28 – 30 December 2017 at L’Arsenic Lausanne, Switzerland
with Giacomo Calabrese, Simon Henein, Chantal Langlotz, Lukas Langlotz, Susanne Martin, Alexandra Mcdonald, and more
Photos: Giacoma Calabrese, Simon Henein
-15 – 21 October 2018 dancer training and performances for VARIA Festival Göteborg, Sweden
– 23 – 24 July 2018 Workshop Bad Performance For Shy Artists, transart institute, summer intensive Berlin
– 29 May – 6 June 2018 CI Workshop Watch Us Dance, Ukraine CI Festival, see website ci-ukraine.com/wpWatch Us Dance,
– 24 – 25 March Workshop Grundlagen somatische & künstlerische Forschung / Dokumentation, S. Martin & A. Keiz, somatische Akademie Berlin
-18/19 November 2017 Workshop and panel talk Body & Milieu Body IQ Festival, Somatische Akademie Berlin
Susi & Gabi’s Salon
Susanne Martin & Gabriele Reuter (Berlin) revive a European tradition that dates back to the 17th century; a salon is a gathering of people under the roof of an inspiring host (Susi & Gabi as Salonnières do their best to inspire!), held partly for amusement and partly to refine taste and increase the knowledge of the participants through conversation. In dialogue with invited guests and the audience, these evenings revolve around the phenomenon of Improvisation as performance, choreography and research.
first published in Mapping Dance Berlin 2018
Description of the setting and the idea of the format
The latest edition of Susi & Gabi’s Salon marks the beginning of the Tanzfabrik showcase series “Open Spaces” from November 1-6, 2017. Two of the performance groups invited to the showcase can already present their work here and put it up for discussion. The salon, as designed by Susanne Martin and Gabriele Reuter, is based on a long tradition and – in addition to its humorous and artistic dynamic and quality – is socio-politically, feministically and educationally motivated.
The format follows a clear and transparent process comprising ten stations:
1. Welcome; 2. Warm-Up; 3. Transition; 4. Performance; 5. Talk over drinks; 6. Body work of the day; 7. Performance; 8. Improvisation ‚positioning of my art‘; 9. 100 questions and 3 answers; 10. Audience award.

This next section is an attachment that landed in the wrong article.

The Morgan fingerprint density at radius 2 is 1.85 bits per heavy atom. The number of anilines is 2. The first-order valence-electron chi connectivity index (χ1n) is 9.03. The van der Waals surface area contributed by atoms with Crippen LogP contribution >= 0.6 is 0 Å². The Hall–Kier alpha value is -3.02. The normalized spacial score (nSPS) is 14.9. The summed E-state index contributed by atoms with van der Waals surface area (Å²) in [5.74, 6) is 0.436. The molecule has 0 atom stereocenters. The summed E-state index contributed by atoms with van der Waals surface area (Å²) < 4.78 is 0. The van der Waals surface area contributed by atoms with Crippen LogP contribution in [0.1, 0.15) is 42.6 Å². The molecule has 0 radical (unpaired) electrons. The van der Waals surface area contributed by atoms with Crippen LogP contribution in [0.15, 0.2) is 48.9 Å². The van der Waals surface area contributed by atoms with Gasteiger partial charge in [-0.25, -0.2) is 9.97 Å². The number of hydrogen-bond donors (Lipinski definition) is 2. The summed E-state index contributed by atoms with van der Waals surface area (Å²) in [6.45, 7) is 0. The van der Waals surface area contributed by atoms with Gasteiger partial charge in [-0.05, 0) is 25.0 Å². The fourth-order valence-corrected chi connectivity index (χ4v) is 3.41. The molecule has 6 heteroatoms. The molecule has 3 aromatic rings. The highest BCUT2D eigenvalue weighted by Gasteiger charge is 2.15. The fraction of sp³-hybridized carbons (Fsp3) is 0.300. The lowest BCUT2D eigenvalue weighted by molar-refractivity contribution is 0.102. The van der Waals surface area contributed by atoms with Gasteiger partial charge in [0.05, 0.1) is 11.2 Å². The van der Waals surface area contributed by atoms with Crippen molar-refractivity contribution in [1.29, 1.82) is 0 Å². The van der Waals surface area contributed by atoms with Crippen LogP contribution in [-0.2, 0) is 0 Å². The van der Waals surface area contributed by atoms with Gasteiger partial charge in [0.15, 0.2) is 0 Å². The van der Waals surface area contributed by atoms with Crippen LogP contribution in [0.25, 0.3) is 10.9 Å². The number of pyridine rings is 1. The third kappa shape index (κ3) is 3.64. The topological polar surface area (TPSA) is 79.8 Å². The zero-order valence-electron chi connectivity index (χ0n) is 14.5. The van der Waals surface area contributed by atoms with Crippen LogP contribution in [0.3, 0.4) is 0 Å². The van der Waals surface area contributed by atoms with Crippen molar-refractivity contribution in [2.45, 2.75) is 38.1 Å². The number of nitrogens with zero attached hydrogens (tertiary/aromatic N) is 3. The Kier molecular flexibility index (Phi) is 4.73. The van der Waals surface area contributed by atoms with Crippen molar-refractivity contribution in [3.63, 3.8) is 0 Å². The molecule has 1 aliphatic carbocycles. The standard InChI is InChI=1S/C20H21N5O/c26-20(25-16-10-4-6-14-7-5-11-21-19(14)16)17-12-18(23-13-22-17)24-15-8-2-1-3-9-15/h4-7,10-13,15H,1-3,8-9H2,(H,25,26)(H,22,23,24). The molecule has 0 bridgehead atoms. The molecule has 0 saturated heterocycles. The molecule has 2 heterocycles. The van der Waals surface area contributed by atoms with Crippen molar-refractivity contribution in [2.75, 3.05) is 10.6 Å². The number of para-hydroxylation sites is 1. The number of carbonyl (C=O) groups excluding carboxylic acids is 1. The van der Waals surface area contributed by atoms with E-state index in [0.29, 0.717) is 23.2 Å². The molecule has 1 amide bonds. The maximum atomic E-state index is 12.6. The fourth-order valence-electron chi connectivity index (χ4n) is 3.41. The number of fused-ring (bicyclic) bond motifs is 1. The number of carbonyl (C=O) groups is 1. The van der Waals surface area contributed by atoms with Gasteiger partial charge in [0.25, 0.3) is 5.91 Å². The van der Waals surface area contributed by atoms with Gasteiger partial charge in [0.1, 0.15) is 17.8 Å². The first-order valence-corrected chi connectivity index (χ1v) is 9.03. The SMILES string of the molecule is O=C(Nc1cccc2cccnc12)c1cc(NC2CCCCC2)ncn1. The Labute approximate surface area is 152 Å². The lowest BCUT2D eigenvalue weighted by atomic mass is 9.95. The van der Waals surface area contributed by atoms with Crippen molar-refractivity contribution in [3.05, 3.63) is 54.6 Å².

(How) does the format work? The evening starts at 6 pm and ends at 8 pm in an informal conversation. Among the approximately 50 guests, there are five without a dance background and just as many who rarely or never dance. (This information resulted from questions that the audience was initially asked to provide and to write down on distributed sheets of paper. The audience immediately began a lively conversation and also asked each other questions, among other things about their individual backgrounds.)
Welcome: Directly at the entrance we soon see from the stage, costumes, lighting and music that we are in a salon: the warm light, the waltz music, the sequin jackets and the pleated skirts of the two salonnières as well as their distinctive pearl necklaces create an atmosphere in which the group will partake for the next two hours. By contrast, the bare feet of the hostesses contrast with the historicizing salon attributes and clearly distinguish our situation as being embedded in contemporary art and society. In the welcoming part, the language question is quickly clarified: the language of the evening will be English, due to the international guests that are present. Guests will be informed of the evening’s progress (a flipchart with the schedule will be visible throughout the evening) and given a task: to record questions during the evening that may arise from the presented verbal or choreographic content (between a clear distinction is made between “real” and “rhetorical” questions). These questions will be collected in Phase 9 of the evening, but only a few will actually be answered. Afterwards Reuter and Martin select a representative from the audience, who at the end of the evening may present the Audience Award (two lemons) for two particularly successful “aspects” of the evening.
Warm-Up: Reuter and Martin increasingly integrate language into their warm-up, which initially begins as a purely physical contact duo, until they each present a striking anecdote from their studies: Reuter recalls a lesson from her lecturer, who had explained the significance of the audience for the essence and effect of art: “The artwork becomes animated because you look at it.” Martin talks about the notion of the “aspect” in Wittgenstein: An “aspect” always occurs when there is a change in thinking or in perception – an “aha moment”. In this phase of the salon evening, therefore, a kin-aesthetic-intellectual warm-up occurs, which both conveys information and invites active thinking and participation.